Flowers Out of Bone (12)

Flowers Out of Bone

Photo of Ethel Morgan Smith

by Ethel Morgan Smith

Chapter 1

Flowers Out of Bone (12)

            “Yes. Lurleen B. Wallace, only forty-one when she died from cancer. Her husband couldn’t run for governor anymore; he had exceeded the law. So they ran her. She died after a year in office in 1968, a little bit more than a year after she took office.”

            “The same year Dr. Martin Luther King was assassinated.”

            “That’s right. What a note in history. George C. was known more for barring the door at the University of Alabama to keep four scared Black students from enrolling. ‘Segregation now and segregation forever’ was his motto.”

            “Wonder why Gram didn’t tell me that?”

            “Folks around here weren’t concerned about him keeping Black students out of the University of Alabama. They knew his family; he wasn’t an outsider. The devil they knew. And he gave us new textbooks.”

            “What do you mean?” Emma asks.

            “Before that, Big Mama and other women in the community used to fish discarded books from the trash bins at the white school.”

            “Really?” Emma put her hands over her mouth.

            “Yes. Often, the white students wrote, GOOD LUCK NIGGERS all over the books.”

            “Mom, I’ve never heard this before.”

            “Our parents cleaned them up with erasers the best they could. We didn’t write with ink pens like today. They also wrapped them in newspaper and brown paper. Our home economics teacher showed us how to press flowers on the outside of the books, with stencils, after they were wrapped.”

            “When did you get new textbooks?” Emma asks.

            “Eleventh grade.”

            “That’s so awful Mom.”

            “We didn’t think it was so awful. Our parents would shake their heads and say, “‘Lord have mercy on Alabama.’”

            “You see, when they said, ‘Lord have mercy,’ they meant it for the white folks. We had the high ground and prayed for others. Even though the others seemingly had so much more than we did,” I continue.

            “This is amazing.”

            “You know, one of those scared little girls who George C. Wallace was trying to keep out of the University of Alabama was Vivian Malone Jones.”

            “I’ve never heard you mention her.”

            “I don’t tell you everybody I know. We used to sit on some of the same nonprofit boards together. I think Vivian was the bravest person. I could’ve never done what she did.” I look toward the sky. Our walk slows into more conversation. I am pleased. Birds are tweeting and the sky seems wider. We aren’t talking about college, boys, money, or all of the other serious issues in our lives.

            “Did she graduate?” Emma asks.

            “Of course, the first African American to graduate from the University of Alabama, and with honors.” I smile.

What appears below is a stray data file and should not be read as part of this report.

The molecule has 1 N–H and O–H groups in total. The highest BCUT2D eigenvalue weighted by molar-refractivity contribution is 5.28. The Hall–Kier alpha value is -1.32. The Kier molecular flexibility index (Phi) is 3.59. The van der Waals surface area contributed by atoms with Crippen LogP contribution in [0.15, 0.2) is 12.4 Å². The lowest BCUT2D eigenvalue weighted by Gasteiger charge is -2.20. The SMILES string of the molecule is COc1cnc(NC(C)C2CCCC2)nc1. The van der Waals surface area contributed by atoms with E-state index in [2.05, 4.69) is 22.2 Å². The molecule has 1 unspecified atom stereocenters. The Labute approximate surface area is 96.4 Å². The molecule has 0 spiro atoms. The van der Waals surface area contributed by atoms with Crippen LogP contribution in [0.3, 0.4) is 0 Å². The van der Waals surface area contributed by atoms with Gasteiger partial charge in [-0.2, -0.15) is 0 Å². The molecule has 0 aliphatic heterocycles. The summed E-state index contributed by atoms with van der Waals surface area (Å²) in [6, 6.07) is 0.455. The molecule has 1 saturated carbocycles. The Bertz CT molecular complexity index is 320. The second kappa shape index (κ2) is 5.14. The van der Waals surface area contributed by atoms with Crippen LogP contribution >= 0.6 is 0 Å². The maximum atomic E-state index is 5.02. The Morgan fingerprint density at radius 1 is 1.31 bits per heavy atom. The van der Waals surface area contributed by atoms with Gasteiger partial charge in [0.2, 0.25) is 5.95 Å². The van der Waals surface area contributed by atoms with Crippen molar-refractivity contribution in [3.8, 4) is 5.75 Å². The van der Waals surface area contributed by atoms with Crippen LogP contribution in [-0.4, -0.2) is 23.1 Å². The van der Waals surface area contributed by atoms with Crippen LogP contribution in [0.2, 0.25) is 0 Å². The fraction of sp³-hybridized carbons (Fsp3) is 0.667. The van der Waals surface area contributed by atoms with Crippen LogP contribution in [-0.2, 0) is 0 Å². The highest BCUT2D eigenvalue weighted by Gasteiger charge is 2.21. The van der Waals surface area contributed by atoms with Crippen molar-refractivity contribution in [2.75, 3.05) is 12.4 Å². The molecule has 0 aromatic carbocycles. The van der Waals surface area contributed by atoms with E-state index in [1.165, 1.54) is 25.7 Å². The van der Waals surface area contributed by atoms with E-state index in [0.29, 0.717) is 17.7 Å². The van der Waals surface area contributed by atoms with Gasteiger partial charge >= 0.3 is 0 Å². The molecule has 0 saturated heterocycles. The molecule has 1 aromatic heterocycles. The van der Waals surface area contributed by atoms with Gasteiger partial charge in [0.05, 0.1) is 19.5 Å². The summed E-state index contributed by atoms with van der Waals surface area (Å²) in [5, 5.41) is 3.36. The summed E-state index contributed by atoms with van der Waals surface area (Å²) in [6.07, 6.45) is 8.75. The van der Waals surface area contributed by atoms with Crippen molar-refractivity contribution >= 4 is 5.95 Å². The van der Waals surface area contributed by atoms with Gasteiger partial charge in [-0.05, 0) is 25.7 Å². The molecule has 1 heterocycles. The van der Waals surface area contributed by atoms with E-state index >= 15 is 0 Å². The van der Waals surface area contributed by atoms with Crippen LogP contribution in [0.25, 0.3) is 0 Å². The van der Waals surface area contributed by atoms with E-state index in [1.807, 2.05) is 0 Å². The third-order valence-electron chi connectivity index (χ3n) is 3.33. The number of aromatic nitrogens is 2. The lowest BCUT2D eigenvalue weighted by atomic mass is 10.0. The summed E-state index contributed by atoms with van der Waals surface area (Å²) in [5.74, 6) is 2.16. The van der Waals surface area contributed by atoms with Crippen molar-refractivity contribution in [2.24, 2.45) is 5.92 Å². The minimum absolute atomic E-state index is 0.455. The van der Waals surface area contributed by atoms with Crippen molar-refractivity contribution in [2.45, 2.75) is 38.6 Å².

To be continued

Reading Example

Are you curious? Here is the link to a reading example of Reflections of the Other: Being Black in Germany


Before I arrived in Tübingen I knew what my teaching schedule would be. I had proposed to the Council on International Exchange Commission to research the political momentum of Afro Germans. The only Afro German I met was Tina Bach, a student in one of my classes, who was the only person I saw, who looked anything like me. Berlin or Cologne would have been better venues to work on such a project. I kept good records about my experience, and trusted the writer in me to know that I would have something to write about after my years’ experience.

In the meantime I wanted to write. Writing is different when you’re away, and I couldn’t have been more away. Since Germany was in the middle of Europe, I was free to travel and see the new world I had been awarded. And Tübingen is about 30 minutes from Stuttgart, which is considered a gateway to the world by many Germans.

My host professor had telephoned me early one Friday morning, six months before I was to arrive. It was 8:00 a.m. for me and 2:00 p.m. for him. “Hallo, this is Bernd Engler, the person you’ll be working with in Germany.”

“Oh. Good morning.” Hoping I didn’t sound as sleepy as I was.

“Did I wake you?”

“No. Not at all. You see, I live alone and you’re the first person I’ve spoken to. That’s why I sound sleepy.”

He laughed. At least he had a sense of humor. All I’d been told was that Germans were orderly and arrogant. Although my old boyfriend, Helmut had been orderly, but he wasn’t at home in Germany, instead he had been in the States trying to fit into American culture.

“I am calling to introduce myself and say welcome. I also wanted to see what your needs are with regard to housing.”

“I am looking forward to being there. Thank you.” He didn’t sound German. His accent was only slight, more international. What did Germans sound like? Helmut hadn’t sounded German either, unless we got into a fight.

“After this call, we can then communicate via email.”

“That would be fine.”

“Your needs,” he said.

“I need a bathtub.”

“Anything else?”

“Sure, but that’s a main need.”

“What about a kitchen?”

“I figured there would be a kitchen.”

He laughed again. Did I have a better sense of humor than I thought? I didn’t think asking for a bathtub was such a big deal, at least not laughable.